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February 4, 2013 | By Houston Mitchell
Ray Lewis has been celebrated throughout the postseason as one of the greatest linebackers in NFL history. He has also been vilified by some as a person who was involved in an incident during which two men were killed after the 2000 Super Bowl. It is a complex legacy, and one that his former teammate, Shannon Sharpe, asked him about before Sunday's Super Bowl. Sharpe, now an analyst for CBS, asked Lewis what he would say to the families of the two men killed. Lewis pleaded guilty to obstruction of justice after the incident.
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October 15, 2012 | By Athan Atsales
The Baltimore Ravens won Sunday's game against the Dallas Cowboys, 31-29, but also suffered a huge loss as middle linebacker Ray Lewis tore his right triceps and will be sidelined for the rest of the season. Worse yet for the AFC North Division leaders, their 13-time Pro Bowl linebacker will have company on the sidelines. Cornerback Lardarius Webb, Baltimore's best cover player, is also out for the season after tearing the ACL in his left knee. Webb has experience in bouncing back from knee injuries, having torn the ACL in his right knee as a rookie in 2009.
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October 18, 2012 | By Chuck Schilken
As expected, Ray Lewis was placed on injured reserve Wednesday by the Baltimore Ravens. In an unexpected move, however, Coach John Harbaugh did not put the team's star linebacker on the season-ending list but rather the newly created designated-to-return list. That means Lewis is eligible to return to practice in six weeks and can be placed on the active roster in eight weeks. The move came a day after Harbaugh announced that the 17-year veteran would be out for the rest of the season with a full triceps tear.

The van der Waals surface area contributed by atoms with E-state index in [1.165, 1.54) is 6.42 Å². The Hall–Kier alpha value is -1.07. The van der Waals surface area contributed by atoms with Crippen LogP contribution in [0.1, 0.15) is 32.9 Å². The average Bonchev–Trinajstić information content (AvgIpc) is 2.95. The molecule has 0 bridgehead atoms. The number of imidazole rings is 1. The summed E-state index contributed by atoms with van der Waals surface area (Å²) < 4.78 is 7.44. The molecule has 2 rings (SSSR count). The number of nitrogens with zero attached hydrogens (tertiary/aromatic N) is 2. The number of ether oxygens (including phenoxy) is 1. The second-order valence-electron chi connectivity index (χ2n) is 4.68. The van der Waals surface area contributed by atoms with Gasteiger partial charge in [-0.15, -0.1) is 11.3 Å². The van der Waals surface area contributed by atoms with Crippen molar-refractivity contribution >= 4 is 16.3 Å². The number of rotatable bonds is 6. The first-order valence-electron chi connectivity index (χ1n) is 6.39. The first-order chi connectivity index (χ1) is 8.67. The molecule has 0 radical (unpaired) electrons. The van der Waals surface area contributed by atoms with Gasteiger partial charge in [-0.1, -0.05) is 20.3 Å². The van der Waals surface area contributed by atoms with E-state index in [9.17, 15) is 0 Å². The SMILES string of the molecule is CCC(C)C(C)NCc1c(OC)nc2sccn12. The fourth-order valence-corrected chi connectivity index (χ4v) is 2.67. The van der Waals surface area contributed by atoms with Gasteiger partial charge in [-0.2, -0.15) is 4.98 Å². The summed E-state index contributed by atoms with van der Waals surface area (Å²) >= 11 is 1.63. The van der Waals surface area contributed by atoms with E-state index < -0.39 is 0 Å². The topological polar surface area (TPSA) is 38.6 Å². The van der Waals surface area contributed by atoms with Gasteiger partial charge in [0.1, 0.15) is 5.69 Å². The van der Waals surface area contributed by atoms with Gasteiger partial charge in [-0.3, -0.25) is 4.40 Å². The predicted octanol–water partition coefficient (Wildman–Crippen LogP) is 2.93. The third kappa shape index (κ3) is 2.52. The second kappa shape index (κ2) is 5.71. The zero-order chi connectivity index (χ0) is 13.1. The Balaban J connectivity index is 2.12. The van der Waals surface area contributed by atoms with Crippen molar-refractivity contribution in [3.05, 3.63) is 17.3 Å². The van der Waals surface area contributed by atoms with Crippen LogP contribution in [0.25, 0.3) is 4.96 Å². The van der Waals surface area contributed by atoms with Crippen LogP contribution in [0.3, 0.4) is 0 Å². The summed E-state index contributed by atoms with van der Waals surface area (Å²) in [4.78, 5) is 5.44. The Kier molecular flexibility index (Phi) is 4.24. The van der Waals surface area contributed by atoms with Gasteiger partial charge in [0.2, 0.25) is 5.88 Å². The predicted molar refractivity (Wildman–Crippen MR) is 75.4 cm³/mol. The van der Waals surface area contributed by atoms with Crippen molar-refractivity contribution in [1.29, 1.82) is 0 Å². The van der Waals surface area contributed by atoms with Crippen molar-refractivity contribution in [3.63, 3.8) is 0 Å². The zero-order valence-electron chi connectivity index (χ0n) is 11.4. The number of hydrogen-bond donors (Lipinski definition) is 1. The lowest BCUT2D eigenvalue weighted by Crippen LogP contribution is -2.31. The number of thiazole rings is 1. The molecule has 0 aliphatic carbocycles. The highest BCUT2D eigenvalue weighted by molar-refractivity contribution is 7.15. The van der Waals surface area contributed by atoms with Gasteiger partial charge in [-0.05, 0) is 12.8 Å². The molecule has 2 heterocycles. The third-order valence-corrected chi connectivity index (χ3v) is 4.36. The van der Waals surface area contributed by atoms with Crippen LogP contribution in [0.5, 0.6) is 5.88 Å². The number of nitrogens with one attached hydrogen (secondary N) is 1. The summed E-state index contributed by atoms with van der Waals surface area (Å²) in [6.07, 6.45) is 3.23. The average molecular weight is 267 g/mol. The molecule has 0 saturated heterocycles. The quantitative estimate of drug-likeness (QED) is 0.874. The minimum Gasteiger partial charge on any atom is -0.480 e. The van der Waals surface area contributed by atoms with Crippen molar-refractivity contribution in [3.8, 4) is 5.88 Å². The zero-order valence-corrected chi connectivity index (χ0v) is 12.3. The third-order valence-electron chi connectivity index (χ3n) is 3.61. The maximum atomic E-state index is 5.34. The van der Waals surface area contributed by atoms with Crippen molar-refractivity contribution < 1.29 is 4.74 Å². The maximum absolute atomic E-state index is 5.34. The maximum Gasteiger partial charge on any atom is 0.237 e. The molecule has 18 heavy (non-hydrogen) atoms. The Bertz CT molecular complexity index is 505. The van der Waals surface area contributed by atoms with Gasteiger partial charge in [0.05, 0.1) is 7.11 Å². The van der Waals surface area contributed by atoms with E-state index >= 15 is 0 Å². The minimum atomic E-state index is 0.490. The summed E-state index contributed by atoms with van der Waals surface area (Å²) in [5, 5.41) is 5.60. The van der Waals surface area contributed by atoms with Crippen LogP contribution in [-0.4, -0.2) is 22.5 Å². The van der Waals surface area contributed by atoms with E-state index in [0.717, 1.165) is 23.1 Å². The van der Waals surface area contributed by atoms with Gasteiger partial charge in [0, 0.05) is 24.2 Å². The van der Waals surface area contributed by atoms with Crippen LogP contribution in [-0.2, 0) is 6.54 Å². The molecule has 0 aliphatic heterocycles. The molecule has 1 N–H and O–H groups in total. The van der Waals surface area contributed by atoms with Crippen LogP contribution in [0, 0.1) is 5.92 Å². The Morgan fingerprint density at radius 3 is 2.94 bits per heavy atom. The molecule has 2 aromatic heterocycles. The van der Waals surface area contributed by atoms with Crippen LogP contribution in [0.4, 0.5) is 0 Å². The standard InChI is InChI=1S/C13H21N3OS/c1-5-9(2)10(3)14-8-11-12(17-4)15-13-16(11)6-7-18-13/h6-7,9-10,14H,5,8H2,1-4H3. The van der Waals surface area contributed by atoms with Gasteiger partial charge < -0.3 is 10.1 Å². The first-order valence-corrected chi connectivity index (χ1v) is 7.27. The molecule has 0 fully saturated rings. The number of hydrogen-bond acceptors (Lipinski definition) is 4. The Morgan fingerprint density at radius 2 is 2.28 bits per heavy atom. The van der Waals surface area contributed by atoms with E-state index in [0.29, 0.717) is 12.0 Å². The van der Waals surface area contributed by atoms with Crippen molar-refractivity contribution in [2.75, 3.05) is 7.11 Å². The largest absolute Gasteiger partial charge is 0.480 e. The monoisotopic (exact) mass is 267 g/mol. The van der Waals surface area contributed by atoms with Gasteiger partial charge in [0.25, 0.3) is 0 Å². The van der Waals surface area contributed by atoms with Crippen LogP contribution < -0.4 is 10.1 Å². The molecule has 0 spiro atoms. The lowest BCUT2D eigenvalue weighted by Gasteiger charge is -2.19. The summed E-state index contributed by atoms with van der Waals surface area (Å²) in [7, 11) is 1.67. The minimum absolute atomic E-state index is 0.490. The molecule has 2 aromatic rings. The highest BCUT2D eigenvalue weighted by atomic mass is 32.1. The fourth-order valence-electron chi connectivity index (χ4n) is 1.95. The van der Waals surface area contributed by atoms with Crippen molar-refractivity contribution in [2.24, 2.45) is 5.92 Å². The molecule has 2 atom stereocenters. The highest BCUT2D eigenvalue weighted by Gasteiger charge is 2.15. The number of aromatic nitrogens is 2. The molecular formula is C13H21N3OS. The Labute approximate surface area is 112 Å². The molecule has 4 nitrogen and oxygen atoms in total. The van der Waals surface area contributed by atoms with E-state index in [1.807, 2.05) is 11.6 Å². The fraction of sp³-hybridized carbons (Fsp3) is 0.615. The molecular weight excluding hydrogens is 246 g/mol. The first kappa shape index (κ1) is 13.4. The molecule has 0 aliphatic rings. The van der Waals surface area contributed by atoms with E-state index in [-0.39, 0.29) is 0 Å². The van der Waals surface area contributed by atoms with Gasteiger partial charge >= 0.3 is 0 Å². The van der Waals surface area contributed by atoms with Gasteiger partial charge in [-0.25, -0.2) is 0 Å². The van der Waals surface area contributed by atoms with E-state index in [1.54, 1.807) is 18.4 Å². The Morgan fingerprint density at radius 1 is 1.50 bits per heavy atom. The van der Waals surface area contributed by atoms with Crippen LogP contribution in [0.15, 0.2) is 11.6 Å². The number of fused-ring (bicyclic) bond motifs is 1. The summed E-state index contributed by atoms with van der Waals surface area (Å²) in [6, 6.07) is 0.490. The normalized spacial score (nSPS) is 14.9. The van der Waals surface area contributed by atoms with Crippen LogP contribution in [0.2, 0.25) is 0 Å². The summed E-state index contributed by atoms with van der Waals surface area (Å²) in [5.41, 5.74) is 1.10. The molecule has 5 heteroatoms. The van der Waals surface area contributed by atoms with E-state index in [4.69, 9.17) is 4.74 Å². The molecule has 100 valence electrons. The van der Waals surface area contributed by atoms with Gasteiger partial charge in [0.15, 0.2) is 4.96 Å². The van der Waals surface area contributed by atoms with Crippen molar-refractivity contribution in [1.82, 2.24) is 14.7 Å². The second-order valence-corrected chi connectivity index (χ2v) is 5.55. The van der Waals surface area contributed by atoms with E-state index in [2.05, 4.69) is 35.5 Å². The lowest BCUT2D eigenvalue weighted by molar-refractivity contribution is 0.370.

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February 2, 2013
I never thought I'd say this, but good job, Bill Plaschke. I'm sick of the exaltation of Ray Lewis [Jan. 30] as a good guy, someone to be admired. It's sad that the NFL has allowed him to be built up as one of its stars. I'm glad Plaschke has taken the time to expose Lewis for what he really is. Rich Rudy San Diego :: After reading Ed Reed's tough talk about illegal hits to the helmet [Jan. 31], he is already showing signs of early-onset dementia — early aging and partial memory loss!
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January 30, 2013 | By Chuck Schilken
Baltimore Ravens linebacker Ray Lewis called the recent allegations that he took a banned substance to help him recover from a serious injury "the work of the devil. " A recent Sports Illustrated article said that Mitch Ross, owner of a business called Sports With Alternatives To Steroids (SWATS), recorded a call he received from Lewis hours after the player tore his right triceps in a game in October. Ross said Lewis asked for a shipment of deer-antler spray and pills, which contain the banned substance IGF-1, and that Lewis took some of those pills he already had on hand while they were talking.